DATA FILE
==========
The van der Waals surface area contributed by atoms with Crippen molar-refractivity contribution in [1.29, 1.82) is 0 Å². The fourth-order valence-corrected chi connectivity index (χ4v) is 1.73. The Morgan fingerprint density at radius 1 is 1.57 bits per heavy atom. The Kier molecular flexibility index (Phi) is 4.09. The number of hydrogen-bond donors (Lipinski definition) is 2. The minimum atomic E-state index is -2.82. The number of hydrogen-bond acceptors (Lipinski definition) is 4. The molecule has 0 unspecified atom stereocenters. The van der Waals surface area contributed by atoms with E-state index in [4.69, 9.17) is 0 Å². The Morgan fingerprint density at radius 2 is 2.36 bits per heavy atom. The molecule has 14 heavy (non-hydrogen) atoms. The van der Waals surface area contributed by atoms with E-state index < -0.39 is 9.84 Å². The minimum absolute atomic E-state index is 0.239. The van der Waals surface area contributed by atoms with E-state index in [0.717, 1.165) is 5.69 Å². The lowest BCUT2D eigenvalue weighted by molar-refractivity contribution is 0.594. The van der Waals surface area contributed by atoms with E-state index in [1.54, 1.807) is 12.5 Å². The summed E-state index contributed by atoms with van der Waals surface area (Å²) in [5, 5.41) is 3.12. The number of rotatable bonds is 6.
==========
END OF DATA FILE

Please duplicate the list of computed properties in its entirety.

The van der Waals surface area contributed by atoms with Crippen molar-refractivity contribution in [1.29, 1.82) is 0 Å². The fourth-order valence-corrected chi connectivity index (χ4v) is 1.73. The Morgan fingerprint density at radius 1 is 1.57 bits per heavy atom. The Kier molecular flexibility index (Phi) is 4.09. The number of hydrogen-bond donors (Lipinski definition) is 2. The minimum atomic E-state index is -2.82. The number of hydrogen-bond acceptors (Lipinski definition) is 4. The molecule has 0 unspecified atom stereocenters. The van der Waals surface area contributed by atoms with E-state index in [4.69, 9.17) is 0 Å². The Morgan fingerprint density at radius 2 is 2.36 bits per heavy atom. The molecule has 14 heavy (non-hydrogen) atoms. The van der Waals surface area contributed by atoms with E-state index < -0.39 is 9.84 Å². The minimum absolute atomic E-state index is 0.239. The van der Waals surface area contributed by atoms with E-state index in [0.717, 1.165) is 5.69 Å². The lowest BCUT2D eigenvalue weighted by molar-refractivity contribution is 0.594. The van der Waals surface area contributed by atoms with E-state index in [1.54, 1.807) is 12.5 Å². The summed E-state index contributed by atoms with van der Waals surface area (Å²) in [5, 5.41) is 3.12. The number of rotatable bonds is 6.